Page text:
The Aditya Birla Group has a significant global footprint with many world leaders buying the 'brand' because "it signals trust and reliability" she pointed out. And all "communicators must remember that these two attributes are never compromised". She emphasized that employees are the best brand ambassadors, especially in current times of social media. Hence it is essential to "first ensure that the internal branding processes are first class then go on to the external processes".
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Mr Maxim Behar charmed the audience with his humorous style and presentation. As most ABCI delegates know this was the second ComFest that Mr Behar was attending. A man of many facets and diverse interests that he is, Mr Behar enlightened the audience with a speech that was brief yet full of wit and wisdom.

In his view there were 3 main elements to effective communication: personal branding, speed and Depth of message. He elaborated by saying "personal branding is what other people are saying when you are not in the room". Your every single word counts; in fact every single gesture and every smile matters. Speed - he explained was as essential to communication. Taking quick decisions was crucial and sometimes a bad decision taken in time can be better than a no decision or a good decision that is taken too late. Lastly, for depth of the message - Mr Behar said professional communicators must be able to discern the depth of communication and choose appropriately.

He summed up by saying it was all about 3 'S's - simplicity, speed and self confidence to overcome all global and local troubles and be ready for opportunities.

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Q&A session:

Dr Mukund Rajan stepped up to the dais to begin the Q&A session and offered some questions of his own to both Mr Maxim Behar and Dr Pragnya Ram. The AB Group's chief spokesperson that she is, her answers were comprehensive and offered glimpses into the dynamism of her organization and their chairman Mr Birla who is regarded by industry peers as a brand icon.

Mr Behar felt the term 'public relations' may, in the near future be replaced by 'social relations'. In answer to a question from the audience, Dr Ram revealed that AB Group have a dedicated communications network to service the rural sector of their business. And CSR is an integral part of the system, e.g. women from villages are employed at Madura Fashions for stitching jobs, etc.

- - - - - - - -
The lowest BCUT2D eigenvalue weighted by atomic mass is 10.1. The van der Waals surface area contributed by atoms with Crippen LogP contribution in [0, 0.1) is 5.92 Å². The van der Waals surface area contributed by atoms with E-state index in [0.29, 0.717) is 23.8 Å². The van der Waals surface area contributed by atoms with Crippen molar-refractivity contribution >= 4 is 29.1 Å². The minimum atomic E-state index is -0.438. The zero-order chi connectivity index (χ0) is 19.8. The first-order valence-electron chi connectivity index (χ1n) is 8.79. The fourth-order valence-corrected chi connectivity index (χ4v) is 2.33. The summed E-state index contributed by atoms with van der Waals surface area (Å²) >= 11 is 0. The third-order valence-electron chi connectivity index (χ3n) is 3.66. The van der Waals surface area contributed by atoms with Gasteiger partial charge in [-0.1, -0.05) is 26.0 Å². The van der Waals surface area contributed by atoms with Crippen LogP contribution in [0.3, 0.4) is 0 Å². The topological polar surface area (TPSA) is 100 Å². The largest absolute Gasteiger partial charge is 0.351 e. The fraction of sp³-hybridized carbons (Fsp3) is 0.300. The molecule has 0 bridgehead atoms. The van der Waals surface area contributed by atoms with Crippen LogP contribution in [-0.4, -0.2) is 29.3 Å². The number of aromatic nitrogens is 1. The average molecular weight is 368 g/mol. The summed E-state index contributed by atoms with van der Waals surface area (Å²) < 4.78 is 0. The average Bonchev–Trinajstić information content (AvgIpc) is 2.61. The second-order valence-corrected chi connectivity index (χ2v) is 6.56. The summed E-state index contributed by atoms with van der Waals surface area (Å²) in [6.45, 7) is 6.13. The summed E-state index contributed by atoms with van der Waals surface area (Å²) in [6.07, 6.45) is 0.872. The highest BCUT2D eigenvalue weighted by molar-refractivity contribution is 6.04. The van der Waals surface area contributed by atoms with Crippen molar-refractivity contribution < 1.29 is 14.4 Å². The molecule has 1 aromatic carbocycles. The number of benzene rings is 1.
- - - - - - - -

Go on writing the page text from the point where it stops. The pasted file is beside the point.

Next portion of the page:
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Session 2 : Communications strategy for BRICS nations

Session 2 began with Mr Bhandarkar inviting distinguished speakers Ms Elena Dugina of Russia, Mr Solly Moeng of SA and Mr Luiz Brandao from Brazil. He introduced each of them and handed over the mike to moderator of the session, Mr Yogesh Joshi, president of ABCI. Mr Joshi explained the backgrounds against which the BRICS nations union was formed.

A British economist Jim O'Neil had first coined the acronym BRICS in 2001 to characterize the apparent global shift of economic superpowers even from the G8 nations.... The erstwhile three engines (economic superpowers) of the global economy - US, Germany and Japan were to be replaced by a combine of emerging economies whose growth had been outpacing that of US and Japan. The new group comprised Brazil, Russia, India, China and South Africa (hence the coinage 'BRICS') economies that were growing at an impressive average rate of 4.2% even in 2012. The world was increasingly being seen as one global economic entity, yet there were many diverse factors affecting it.

He then spoke from an Indian context and pointed to the spurt in media growth of the 90s until 2000. At the time the media only focused on all the negative aspects of India and likewise of the other BRICS nations. But now it is time to get onto one platform not to challenge the hegemony of the advanced nations but to demonstrate and assert our own individual economic strengths and contributions to the global economy. These nations must got together to discuss what should be the strategy going forward. It must be pointed out that ABCI forum is the first instance where such a platform was created outside any diplomatic relations. It was another milestone initiative by Mr Joshi and ABCI.

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Elena Dugina commenced her speech by sharing some good news. Just before she arrived in Mumbai for Comfest13 she received news of her appointment as Director for a prestigious University programme by Russian Presidential Academy and was visibly happy. She also announced that she had established a PR consultancy of her own and was its COO. Before beginning her presentation, shared a most interesting story about the fire incident at Federation Tower in Russia.

She spoke in some detail about the new consumer in Russia. Factors like rapid growth of social capital and crisis of faith in consumer information have given way to a new class in Russia. In the Russian context, she pointed out the Creative class as the fastest growing and the most influential segment of their society - the opinion leaders; and hence information must be first addressed to them.

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Luiz Brandau introduced his organization Aberge through a presentation titled 'Facts about Brazil'. He spoke about the reasons why there was growing international focus on his country. His organization set up in 1967 is the oldest communications organization and currently a think tank for strategic communications.